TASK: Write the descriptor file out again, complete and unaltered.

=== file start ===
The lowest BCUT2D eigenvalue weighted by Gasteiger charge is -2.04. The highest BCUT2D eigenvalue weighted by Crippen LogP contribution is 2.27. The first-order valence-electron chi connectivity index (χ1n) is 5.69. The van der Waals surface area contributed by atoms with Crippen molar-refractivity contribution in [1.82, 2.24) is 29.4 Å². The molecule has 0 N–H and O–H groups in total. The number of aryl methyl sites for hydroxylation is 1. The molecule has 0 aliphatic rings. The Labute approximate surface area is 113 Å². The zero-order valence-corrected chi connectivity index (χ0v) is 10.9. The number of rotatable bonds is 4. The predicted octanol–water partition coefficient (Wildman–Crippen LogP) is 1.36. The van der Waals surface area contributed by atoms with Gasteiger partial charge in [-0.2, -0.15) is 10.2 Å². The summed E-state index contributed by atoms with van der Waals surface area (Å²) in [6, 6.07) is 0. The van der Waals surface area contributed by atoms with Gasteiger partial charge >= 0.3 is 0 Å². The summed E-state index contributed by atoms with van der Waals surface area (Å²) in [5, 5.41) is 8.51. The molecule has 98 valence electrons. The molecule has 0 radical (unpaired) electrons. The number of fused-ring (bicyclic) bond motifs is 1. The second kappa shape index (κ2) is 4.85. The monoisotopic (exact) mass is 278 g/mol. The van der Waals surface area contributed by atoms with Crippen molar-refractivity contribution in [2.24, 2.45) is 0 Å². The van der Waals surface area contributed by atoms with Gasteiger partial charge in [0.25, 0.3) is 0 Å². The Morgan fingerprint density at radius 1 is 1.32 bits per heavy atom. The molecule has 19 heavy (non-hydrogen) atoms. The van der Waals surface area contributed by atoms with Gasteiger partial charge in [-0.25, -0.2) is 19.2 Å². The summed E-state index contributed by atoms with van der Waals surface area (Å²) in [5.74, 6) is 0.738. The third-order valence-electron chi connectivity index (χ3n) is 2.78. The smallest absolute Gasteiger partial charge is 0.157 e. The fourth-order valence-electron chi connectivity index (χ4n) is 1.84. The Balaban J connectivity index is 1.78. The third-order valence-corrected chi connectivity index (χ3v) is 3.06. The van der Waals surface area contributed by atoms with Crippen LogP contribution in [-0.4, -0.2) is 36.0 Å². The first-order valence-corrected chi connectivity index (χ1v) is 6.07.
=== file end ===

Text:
The lowest BCUT2D eigenvalue weighted by Gasteiger charge is -2.04. The highest BCUT2D eigenvalue weighted by Crippen LogP contribution is 2.27. The first-order valence-electron chi connectivity index (χ1n) is 5.69. The van der Waals surface area contributed by atoms with Crippen molar-refractivity contribution in [1.82, 2.24) is 29.4 Å². The molecule has 0 N–H and O–H groups in total. The number of aryl methyl sites for hydroxylation is 1. The molecule has 0 aliphatic rings. The Labute approximate surface area is 113 Å². The zero-order valence-corrected chi connectivity index (χ0v) is 10.9. The number of rotatable bonds is 4. The predicted octanol–water partition coefficient (Wildman–Crippen LogP) is 1.36. The van der Waals surface area contributed by atoms with Gasteiger partial charge in [-0.2, -0.15) is 10.2 Å². The summed E-state index contributed by atoms with van der Waals surface area (Å²) in [6, 6.07) is 0. The van der Waals surface area contributed by atoms with Gasteiger partial charge >= 0.3 is 0 Å². The summed E-state index contributed by atoms with van der Waals surface area (Å²) in [5, 5.41) is 8.51. The molecule has 98 valence electrons. The molecule has 0 radical (unpaired) electrons. The number of fused-ring (bicyclic) bond motifs is 1. The second kappa shape index (κ2) is 4.85. The monoisotopic (exact) mass is 278 g/mol. The van der Waals surface area contributed by atoms with Crippen molar-refractivity contribution in [2.24, 2.45) is 0 Å². The van der Waals surface area contributed by atoms with Gasteiger partial charge in [0.25, 0.3) is 0 Å². The Morgan fingerprint density at radius 1 is 1.32 bits per heavy atom. The molecule has 19 heavy (non-hydrogen) atoms. The van der Waals surface area contributed by atoms with Gasteiger partial charge in [-0.25, -0.2) is 19.2 Å². The summed E-state index contributed by atoms with van der Waals surface area (Å²) in [5.74, 6) is 0.738. The third-order valence-electron chi connectivity index (χ3n) is 2.78. The smallest absolute Gasteiger partial charge is 0.157 e. The fourth-order valence-electron chi connectivity index (χ4n) is 1.84. The Balaban J connectivity index is 1.78. The third-order valence-corrected chi connectivity index (χ3v) is 3.06. The van der Waals surface area contributed by atoms with Crippen LogP contribution in [-0.4, -0.2) is 36.0 Å². The first-order valence-corrected chi connectivity index (χ1v) is 6.07.